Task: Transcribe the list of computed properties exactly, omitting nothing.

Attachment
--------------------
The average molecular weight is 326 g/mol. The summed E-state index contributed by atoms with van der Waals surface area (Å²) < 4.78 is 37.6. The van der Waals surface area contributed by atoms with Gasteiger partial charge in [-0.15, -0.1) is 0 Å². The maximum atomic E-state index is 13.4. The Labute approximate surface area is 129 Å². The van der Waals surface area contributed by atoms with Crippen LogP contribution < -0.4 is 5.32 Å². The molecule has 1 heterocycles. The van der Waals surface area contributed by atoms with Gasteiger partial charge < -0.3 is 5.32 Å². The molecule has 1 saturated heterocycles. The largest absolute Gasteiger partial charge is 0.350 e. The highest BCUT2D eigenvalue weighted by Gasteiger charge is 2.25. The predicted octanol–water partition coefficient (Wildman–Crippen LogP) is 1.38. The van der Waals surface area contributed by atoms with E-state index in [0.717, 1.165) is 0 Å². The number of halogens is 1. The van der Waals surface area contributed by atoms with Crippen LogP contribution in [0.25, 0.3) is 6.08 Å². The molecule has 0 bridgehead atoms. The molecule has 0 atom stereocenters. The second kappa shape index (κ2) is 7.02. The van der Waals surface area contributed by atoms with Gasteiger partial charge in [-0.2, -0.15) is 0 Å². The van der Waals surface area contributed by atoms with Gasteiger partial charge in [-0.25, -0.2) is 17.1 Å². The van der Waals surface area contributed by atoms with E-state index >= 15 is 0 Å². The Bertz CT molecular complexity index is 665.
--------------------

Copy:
The average molecular weight is 326 g/mol. The summed E-state index contributed by atoms with van der Waals surface area (Å²) < 4.78 is 37.6. The van der Waals surface area contributed by atoms with Gasteiger partial charge in [-0.15, -0.1) is 0 Å². The maximum atomic E-state index is 13.4. The Labute approximate surface area is 129 Å². The van der Waals surface area contributed by atoms with Crippen LogP contribution < -0.4 is 5.32 Å². The molecule has 1 heterocycles. The van der Waals surface area contributed by atoms with Gasteiger partial charge < -0.3 is 5.32 Å². The molecule has 1 saturated heterocycles. The largest absolute Gasteiger partial charge is 0.350 e. The highest BCUT2D eigenvalue weighted by Gasteiger charge is 2.25. The predicted octanol–water partition coefficient (Wildman–Crippen LogP) is 1.38. The van der Waals surface area contributed by atoms with E-state index in [0.717, 1.165) is 0 Å². The number of halogens is 1. The van der Waals surface area contributed by atoms with Crippen LogP contribution in [0.25, 0.3) is 6.08 Å². The molecule has 0 bridgehead atoms. The molecule has 0 atom stereocenters. The second kappa shape index (κ2) is 7.02. The van der Waals surface area contributed by atoms with Gasteiger partial charge in [-0.2, -0.15) is 0 Å². The van der Waals surface area contributed by atoms with Gasteiger partial charge in [-0.25, -0.2) is 17.1 Å². The van der Waals surface area contributed by atoms with E-state index >= 15 is 0 Å². The Bertz CT molecular complexity index is 665.